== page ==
Delving into Bordeaux: What you can bank on

  • Article by: BILL WARD , Star Tribune
  • Updated: September 11, 2013 - 2:24 PM

In the late 20th century, a common aphorism in wine circles was “Burgundy is just too hard to navigate.” For many of us, though, Bordeaux was more daunting, at least on the vin rouge side.

Fifty-plus appellations. More than 8,000 producers, many of them offering up more than one brand. Labels that all looked alike, and gave no clue about the grape composition. First growths and fourth growths and … arrggghhh. Make mine a familiar, friendly Napa cab, please.

You could pick up snippets that helped a little. The “Right Bank” of the Gironde River, especially St.-Emilion and Pomerol, specialized in merlot/cab-franc blends, while the rest was generally based on cabernet sauvignon. Wines from Medoc tended to have bitter, chewy edges. Vintages were important because the weather on the Atlantic coast varied, often mightily, from year to year.

But Bordeaux still required a great deal of work, and as wines emerged from many other corners of the globe, it became easy to just skip it.

Not anymore. Sort of.

The climate has gotten more consistently warm there, reducing vintage variation, and winemakers have moved toward a more approachable style. Consumers who have stayed with New World (non-European) reds no longer need to feel trepidation.

“I don’t think Bordeaux is outside the comfort zone of California lovers, and hasn’t been for several years,” said Mitch Zavada, wine buyer at South Lyndale Liquors in Minneapolis. “Bordeaux can be seen as stuffy or boring, and it really shouldn’t be. It will introduce some new flavors, especially where cab franc is involved, but the wines overall will seem familiar. Call it ‘safe excitement.’ ”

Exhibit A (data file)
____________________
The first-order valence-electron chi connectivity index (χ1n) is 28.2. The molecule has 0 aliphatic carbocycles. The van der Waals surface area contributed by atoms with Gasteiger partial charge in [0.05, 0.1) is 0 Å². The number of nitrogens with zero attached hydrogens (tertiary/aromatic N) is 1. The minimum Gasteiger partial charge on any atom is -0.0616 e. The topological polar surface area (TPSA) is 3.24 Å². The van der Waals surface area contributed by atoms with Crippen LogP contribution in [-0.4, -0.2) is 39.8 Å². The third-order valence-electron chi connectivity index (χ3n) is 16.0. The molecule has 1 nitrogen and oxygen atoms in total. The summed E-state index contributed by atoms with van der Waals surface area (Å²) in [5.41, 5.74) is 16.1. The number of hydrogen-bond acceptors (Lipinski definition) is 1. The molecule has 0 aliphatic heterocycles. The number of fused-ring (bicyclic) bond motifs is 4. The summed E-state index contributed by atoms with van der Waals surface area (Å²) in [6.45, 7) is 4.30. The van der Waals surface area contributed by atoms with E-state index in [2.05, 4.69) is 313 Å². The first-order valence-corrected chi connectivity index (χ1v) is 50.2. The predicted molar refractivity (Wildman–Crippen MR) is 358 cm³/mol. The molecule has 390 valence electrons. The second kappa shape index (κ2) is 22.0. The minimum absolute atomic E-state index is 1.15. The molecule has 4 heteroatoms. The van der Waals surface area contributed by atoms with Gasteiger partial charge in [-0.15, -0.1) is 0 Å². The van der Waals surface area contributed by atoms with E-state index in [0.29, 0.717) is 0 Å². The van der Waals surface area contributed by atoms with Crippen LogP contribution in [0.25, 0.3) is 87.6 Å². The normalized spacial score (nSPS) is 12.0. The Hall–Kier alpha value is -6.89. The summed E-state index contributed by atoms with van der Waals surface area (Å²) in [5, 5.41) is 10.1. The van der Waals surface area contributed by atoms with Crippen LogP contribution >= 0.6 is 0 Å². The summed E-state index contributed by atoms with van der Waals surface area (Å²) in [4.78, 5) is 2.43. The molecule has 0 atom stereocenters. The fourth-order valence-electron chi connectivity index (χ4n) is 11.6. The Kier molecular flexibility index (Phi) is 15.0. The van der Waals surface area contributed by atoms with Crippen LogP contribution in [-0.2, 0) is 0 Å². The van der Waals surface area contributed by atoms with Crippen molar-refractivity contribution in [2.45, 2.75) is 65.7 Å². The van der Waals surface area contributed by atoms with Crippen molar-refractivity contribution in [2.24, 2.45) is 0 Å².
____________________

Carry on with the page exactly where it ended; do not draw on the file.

For today’s neophytes, Zavada added, “plain old Bordeaux can be an easy-to-love, refreshing and tasty red, and well-chosen Bordeaux can move into great value territory as quickly as anything. I would approach it as any unfamiliar wine — leave expectations aside and take it for what it is; try a few and see if it appeals to you. It won’t take long to get an idea whether or not you want to keep exploring.”

‘Get what you pay for’

That exploration needn’t be super-spendy, but it will not be bargain-basement, either.

“You’re going to get what you pay for, so every dollar counts,” said Peter Plaehn, a longtime restaurant buyer and now a wine specialist for the Wirtz Beverage Group. “There are certainly $11.99 Bordeaux out there, but if you want a good Bordeaux, be willing to spend at least $15 to $20. And if you can spend more, it will be worth it.”

More tips for those entering this realm:

Be one-sided: “There are two major styles,” Plaehn said. “Left Bank, based on cabernet sauvignon with more ‘muscle’ and body, and Right Bank, based on merlot with softer fruit and rounder edges. … In a broad generalization you can compare Left/Right to Napa and Sonoma: Napa tends to base blends on cabernet and blend things bolder with darker fruit flavors and more tannins on the finish, while Sonoma is a cooler area and the blends are typically softer with lush flavors.”

Find niches: Zavada recommends looking for “in-between” classifications such as Blaye, Bourg and Fronsac. “They are typically priced well and give a nice peek at where Bordeaux can go,” he said. Plaehn said to hunt for wines labeled “Bordeaux Superior” or “Cru Bourgeois” between $17 and $25 from the Left Bank or “satellite appellations” such as Lalande-de-Pomerol and the general “St. Emilion” designation on the Right Bank.

Don’t worry (much) about vintages: There already have been three “Vintages of the Century” (2000, ’05 and ’09). But those are mostly about ginormously priced higher-end wines. Less-renowned vintages still “require a little more care” in the under-$25 range, Zavada said. But as Plaehn noted, “a good winemaker can make a solid wine regardless of what a critic rates the vintage.”

Rely on others, both peers and pros: “Sorry for the stock answer,” Zavada said, “but find a merchant you trust and try a few out. Better yet, get four friends and buy a bottle or two each. You can get a good impression in a hurry.”

 

Follow Bill Ward on Twitter: @billward4

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